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The Queen Bee Syndrome: Women Share Their Stories

June 15, 2016 by Meredith Brandt

The Queen Bee Syndrome is not a new phenomenon, but it still seems to have an impact in the workplace. Queen Bee Syndrome is defined as a situation where high ranking women in positions of authority treat the women who work below them more critically than their male counterparts. Many studies have been conducted to determine the cause of the Queen Bee. After evaluating research on the subject, a Wall Street Journal article reported that “women who achieved success in male-dominated environments were at times likely to oppose the rise of other women. This occurred, [researchers] argued, largely because the patriarchal culture of work encouraged the few women who rose to the top to become obsessed with maintaining their authority.”

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Reaching out to women in the workforce, I got to hear stories and opinions from people of different generations, different industries, and different experience levels. Every woman interviewed could recount an instance when they witnessed Queen Bees in action; read below to hear their stories:

At her first job, Lauren* worked with an older female coworker who never recognized Lauren’s success for her own work and instead would credit it to someone else and would spread rumors about Lauren in the office. “I am definitely glass half full, I like everyone, give everyone the benefit of the doubt so it was a bit of a shock to see that someone didn’t like me just because I was younger than her and was successful,” said Lauren. “It actually made me want to work harder to prove that I wasn’t what she was saying, which was that I was just lucky and things fell in my lap, and that couldn’t have been further from the truth.” Now, about a decade later, Lauren is a manager, in charge of a team of male and female sales professionals. She makes sure she uses her role to raise people up rather than prevent their growth. She makes it a point to recognize peoples’ successes in a way that is equal across the board. Lauren has taken her experience working with a Queen Bee and flipped it around; she would rather be a mentor to younger employees than an obstacle.

Susan began her professional career twenty years ago and has since risen to a leadership role at her firm. When she first began her career, she remembers a hostile atmosphere working under female mentors, but she believes there has been a shift. She said, “Because we were women that were treated unfairly earlier in our careers, we make an effort to be much more encouraging to those below us today.” She also thinks the change in climate among women at work might have to do with the fact that there are now more women working in male-dominated fields. “I feel like now we’re seeing more than just a single woman at the top. For example, at my office there are six female partners, not just one.  With more opportunities all-around, women do not feel as protective of their top-level positions. I think that definitely has contributed to the change in the atmosphere.”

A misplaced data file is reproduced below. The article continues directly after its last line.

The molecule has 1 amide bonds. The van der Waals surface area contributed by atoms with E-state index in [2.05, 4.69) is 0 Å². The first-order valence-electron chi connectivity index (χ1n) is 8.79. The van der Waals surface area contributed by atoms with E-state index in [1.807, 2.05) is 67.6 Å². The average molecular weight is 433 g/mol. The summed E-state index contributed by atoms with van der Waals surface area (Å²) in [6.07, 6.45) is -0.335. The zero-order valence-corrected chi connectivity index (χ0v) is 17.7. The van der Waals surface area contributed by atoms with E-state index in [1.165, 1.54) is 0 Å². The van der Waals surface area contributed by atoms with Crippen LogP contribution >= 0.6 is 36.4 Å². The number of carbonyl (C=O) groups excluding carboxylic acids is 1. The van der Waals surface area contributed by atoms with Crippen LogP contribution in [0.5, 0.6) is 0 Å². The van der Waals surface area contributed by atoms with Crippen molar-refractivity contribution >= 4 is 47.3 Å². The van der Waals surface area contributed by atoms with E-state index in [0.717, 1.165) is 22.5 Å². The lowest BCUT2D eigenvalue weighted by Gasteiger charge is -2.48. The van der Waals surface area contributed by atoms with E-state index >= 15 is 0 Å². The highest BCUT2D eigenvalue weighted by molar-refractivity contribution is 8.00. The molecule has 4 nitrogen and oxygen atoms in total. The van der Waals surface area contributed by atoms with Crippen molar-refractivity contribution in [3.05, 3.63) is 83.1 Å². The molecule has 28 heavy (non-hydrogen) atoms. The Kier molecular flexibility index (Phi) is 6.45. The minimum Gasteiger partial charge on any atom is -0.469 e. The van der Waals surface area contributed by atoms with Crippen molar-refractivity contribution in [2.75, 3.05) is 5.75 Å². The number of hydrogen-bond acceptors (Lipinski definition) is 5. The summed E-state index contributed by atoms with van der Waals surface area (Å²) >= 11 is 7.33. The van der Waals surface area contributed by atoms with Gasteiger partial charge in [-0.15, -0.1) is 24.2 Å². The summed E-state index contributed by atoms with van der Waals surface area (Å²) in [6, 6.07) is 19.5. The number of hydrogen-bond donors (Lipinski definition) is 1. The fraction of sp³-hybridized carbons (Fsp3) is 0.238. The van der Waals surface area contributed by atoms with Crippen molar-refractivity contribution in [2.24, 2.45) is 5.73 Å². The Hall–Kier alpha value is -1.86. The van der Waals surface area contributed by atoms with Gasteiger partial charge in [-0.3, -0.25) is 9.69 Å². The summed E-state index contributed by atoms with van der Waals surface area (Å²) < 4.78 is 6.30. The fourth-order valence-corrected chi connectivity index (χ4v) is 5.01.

Lynn, a young attorney, still believes Queen Bee Syndrome can be seen today in the law. She attributes the difficult female partner/female associate dynamic to generational differences. In addition to the typical generational problems between older generations and millennials, Lynn said, “I think the dynamic is even tougher because women from the earlier generations feel as though they had it harder, that they made it when it was a man’s world and that millennial women don’t appreciate or know how good/easy they have it.” And while she believes that in many ways women did have it tougher in previous decades breaking into the legal field, that is no reason to push women around them down. Instead of being competitive with one another, Lynn believes women in the law should stick together to succeed in the still male-dominated industry. “There is often nothing stronger than the alliance between women and the workplace should be no exception.”

Nina has been a nurse for over thirty years and has seen Queen Bees at every hospital she’s worked at. “It’s very, very prominent in nursing and it’s very sad. It shouldn’t be. Women are our own worst enemies,” she said. “Especially when there’s a new nurse, older nurses treat them horribly. In fact, they are nicer to male nurses because I guess they don’t feel threatened by them, because nursing is still more of a female field.” Nina thinks, however, that Queen Bees aren’t just created by competition among nurses. She thinks the way nurses are treated at hospitals may also play a part. “I think in general many nurses feel that they are constantly reminded by doctors that their position is lesser somehow, so for older nurses, it could be that they experienced sort of condescending treatment from higher up male doctors and they in turn do the same to young nurses. Like a scapegoat effect.”

Alexa is new to the workforce and is entering an incredibly male-dominated field: science research. However, she thinks that Queen Bee Syndrome won’t play as much of a role in her work. “For science, in my experience, women are more supportive of young women becoming involved, and I think it’s because even now it’s still mostly men doing the work. So in a way I think we are still proving we can do all that a guy can do, and I think the older women are still are eager to have younger women join them and propagate this idea that women are scientists just as men can be.”

Have you experienced the Queen Bee Syndrome in your career? Comment below with your story and how you think the dynamic between women in the workforce can change for the better.

 

*Names have been changed for anonymity

 

Meredith Brandt

Meredith Brandt

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